I just came across the paper from Kogan, A., et al. (2011) in PNAS that states that “individuals who are homozygous for the G allele of the rs53576 SNP of the oxytocin receptor (OXTR) gene tend to be more prosocial than carriers of the A allele.” Wanting to determine my genomic horoscope prediction of the month, I decided to check my allele status as well as the ones for other members of my family. Luckily, this SNP is among the ones that 23andMe analyzes in versions 2 and 3 (my chip version was 2 and rest of my family was 3).
To my pleasant surprise, all of my family are GG, except my aunt who is AG.
In a post about the Kogan et al paper, Suzanne Elvidge writes that oxytocin, also known as the cuddle hormone, makes us feel good. It’s released during sexual intercourse, pair bonding and breastfeeding, and our levels (and the dog’s levels) rise when we stroke our pets. The oxytocin gene may also make us more optimistic. Differences in our responses to oxytocin seem to affect how empathic we are – so if you are a nice person, it might be (at least a little bit) down to your oxytocin gene.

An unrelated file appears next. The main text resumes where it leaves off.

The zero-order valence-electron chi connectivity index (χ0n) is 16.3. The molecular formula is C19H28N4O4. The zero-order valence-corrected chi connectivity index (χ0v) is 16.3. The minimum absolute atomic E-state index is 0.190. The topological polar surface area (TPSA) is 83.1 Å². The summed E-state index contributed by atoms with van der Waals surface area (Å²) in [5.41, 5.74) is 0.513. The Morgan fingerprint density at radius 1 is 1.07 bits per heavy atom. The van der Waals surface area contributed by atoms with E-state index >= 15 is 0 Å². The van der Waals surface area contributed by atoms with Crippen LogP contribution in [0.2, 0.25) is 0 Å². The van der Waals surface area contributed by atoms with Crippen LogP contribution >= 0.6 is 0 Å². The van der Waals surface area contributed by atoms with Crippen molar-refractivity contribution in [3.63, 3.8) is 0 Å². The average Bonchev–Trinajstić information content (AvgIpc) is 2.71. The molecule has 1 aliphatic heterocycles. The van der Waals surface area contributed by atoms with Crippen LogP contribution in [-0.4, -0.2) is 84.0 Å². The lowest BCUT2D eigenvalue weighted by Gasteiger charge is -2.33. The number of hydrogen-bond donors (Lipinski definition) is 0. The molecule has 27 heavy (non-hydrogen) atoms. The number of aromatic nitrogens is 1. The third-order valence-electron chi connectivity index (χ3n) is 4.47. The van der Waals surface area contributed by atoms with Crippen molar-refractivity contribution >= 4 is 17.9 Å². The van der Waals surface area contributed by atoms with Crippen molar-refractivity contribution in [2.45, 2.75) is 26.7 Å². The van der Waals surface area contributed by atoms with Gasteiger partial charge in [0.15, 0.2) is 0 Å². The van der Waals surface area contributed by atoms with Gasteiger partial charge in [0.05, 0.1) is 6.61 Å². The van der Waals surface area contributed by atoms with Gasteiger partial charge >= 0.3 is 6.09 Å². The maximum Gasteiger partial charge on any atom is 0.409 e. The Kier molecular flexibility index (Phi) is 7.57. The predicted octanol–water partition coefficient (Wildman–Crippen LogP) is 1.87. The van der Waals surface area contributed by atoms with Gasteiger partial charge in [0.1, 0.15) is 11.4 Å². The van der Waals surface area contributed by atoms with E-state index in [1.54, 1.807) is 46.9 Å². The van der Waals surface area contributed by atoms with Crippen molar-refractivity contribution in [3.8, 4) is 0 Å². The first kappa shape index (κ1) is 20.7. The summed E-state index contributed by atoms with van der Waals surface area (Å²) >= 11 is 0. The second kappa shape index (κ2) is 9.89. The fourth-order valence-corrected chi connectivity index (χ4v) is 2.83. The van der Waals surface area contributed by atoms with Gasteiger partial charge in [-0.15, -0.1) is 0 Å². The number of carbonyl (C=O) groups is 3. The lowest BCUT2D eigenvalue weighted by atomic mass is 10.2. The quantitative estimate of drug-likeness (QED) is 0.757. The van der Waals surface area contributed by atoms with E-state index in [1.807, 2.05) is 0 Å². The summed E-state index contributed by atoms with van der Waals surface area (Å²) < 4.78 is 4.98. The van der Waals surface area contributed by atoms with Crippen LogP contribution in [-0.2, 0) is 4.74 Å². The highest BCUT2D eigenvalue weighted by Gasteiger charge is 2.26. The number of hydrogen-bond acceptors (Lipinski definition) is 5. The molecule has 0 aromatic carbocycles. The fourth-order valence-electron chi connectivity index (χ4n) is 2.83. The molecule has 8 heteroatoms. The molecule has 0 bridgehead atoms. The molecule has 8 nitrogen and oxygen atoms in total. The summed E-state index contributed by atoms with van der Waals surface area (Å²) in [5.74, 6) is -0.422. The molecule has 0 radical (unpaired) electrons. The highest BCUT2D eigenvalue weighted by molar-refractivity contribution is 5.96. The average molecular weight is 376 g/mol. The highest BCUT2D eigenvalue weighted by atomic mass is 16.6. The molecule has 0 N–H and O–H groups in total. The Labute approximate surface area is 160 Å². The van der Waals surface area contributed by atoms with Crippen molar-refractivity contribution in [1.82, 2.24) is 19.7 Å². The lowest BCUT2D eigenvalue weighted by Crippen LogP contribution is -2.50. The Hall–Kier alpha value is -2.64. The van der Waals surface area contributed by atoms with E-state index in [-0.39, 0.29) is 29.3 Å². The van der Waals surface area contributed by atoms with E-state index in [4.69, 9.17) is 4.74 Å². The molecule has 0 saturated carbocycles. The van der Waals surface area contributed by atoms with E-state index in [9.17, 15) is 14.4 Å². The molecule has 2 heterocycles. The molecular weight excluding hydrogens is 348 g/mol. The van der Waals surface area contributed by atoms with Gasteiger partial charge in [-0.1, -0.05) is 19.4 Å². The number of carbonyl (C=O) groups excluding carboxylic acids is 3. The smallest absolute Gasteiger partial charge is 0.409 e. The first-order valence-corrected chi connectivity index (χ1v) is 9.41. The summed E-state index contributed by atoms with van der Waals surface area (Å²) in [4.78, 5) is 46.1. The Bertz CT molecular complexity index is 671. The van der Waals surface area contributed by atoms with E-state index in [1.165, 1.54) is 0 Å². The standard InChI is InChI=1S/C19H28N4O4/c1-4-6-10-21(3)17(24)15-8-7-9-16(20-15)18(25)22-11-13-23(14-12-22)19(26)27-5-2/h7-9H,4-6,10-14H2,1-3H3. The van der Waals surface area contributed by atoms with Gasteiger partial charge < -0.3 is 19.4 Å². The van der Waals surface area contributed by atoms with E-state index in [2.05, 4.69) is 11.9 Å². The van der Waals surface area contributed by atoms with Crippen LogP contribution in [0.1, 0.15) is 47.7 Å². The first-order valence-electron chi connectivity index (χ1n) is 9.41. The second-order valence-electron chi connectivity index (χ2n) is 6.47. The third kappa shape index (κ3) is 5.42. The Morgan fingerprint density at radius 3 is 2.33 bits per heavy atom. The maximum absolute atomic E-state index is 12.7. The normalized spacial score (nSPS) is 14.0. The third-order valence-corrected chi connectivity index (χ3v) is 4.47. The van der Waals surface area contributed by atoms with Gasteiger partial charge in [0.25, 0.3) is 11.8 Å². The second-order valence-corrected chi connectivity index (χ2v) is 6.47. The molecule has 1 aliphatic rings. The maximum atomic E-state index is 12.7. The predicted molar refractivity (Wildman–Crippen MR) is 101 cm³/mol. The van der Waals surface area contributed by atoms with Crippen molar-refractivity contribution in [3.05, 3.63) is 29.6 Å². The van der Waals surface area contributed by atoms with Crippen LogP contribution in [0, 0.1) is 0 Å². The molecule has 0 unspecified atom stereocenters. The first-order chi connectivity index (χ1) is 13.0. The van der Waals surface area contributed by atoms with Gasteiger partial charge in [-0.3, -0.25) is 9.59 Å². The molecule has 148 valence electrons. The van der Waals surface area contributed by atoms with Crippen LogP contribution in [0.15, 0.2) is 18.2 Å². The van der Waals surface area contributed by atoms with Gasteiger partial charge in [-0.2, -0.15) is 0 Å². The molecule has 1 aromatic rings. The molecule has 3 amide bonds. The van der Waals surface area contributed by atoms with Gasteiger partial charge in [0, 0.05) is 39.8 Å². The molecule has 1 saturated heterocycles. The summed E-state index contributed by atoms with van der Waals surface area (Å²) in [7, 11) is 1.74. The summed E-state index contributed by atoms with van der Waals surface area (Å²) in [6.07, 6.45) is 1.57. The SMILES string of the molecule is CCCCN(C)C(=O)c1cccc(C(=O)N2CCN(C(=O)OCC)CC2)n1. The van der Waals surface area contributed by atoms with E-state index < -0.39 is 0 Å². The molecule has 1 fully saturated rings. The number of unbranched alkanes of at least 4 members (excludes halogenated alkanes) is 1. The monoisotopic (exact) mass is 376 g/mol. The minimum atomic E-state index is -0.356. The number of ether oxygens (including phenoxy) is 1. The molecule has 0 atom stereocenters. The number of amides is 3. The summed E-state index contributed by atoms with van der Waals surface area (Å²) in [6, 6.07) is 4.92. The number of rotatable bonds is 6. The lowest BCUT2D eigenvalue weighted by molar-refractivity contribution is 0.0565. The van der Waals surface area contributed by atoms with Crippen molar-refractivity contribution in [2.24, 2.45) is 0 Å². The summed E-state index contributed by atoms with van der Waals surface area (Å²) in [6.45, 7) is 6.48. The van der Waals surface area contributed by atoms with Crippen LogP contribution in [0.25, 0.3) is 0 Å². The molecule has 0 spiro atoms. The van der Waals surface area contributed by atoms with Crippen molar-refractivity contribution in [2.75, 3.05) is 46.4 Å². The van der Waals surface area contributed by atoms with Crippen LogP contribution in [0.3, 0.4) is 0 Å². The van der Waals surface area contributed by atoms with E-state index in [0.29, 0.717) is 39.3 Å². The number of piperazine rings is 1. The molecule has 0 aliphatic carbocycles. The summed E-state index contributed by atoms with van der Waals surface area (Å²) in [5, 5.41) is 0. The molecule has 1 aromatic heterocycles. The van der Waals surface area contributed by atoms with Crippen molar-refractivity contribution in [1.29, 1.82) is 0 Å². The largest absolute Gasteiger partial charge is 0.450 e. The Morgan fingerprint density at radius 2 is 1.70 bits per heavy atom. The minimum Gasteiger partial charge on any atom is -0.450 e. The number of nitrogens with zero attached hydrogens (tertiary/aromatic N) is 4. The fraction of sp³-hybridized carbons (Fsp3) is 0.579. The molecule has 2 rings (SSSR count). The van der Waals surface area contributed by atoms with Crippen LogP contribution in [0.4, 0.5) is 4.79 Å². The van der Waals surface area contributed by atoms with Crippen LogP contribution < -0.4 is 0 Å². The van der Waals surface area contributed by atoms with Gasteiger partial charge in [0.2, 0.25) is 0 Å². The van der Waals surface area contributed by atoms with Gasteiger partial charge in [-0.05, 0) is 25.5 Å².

Maybe my aunt’s temperament may not be just a consequence of her having red hair.
Tita, te quiero!
Categories: Personal Genomes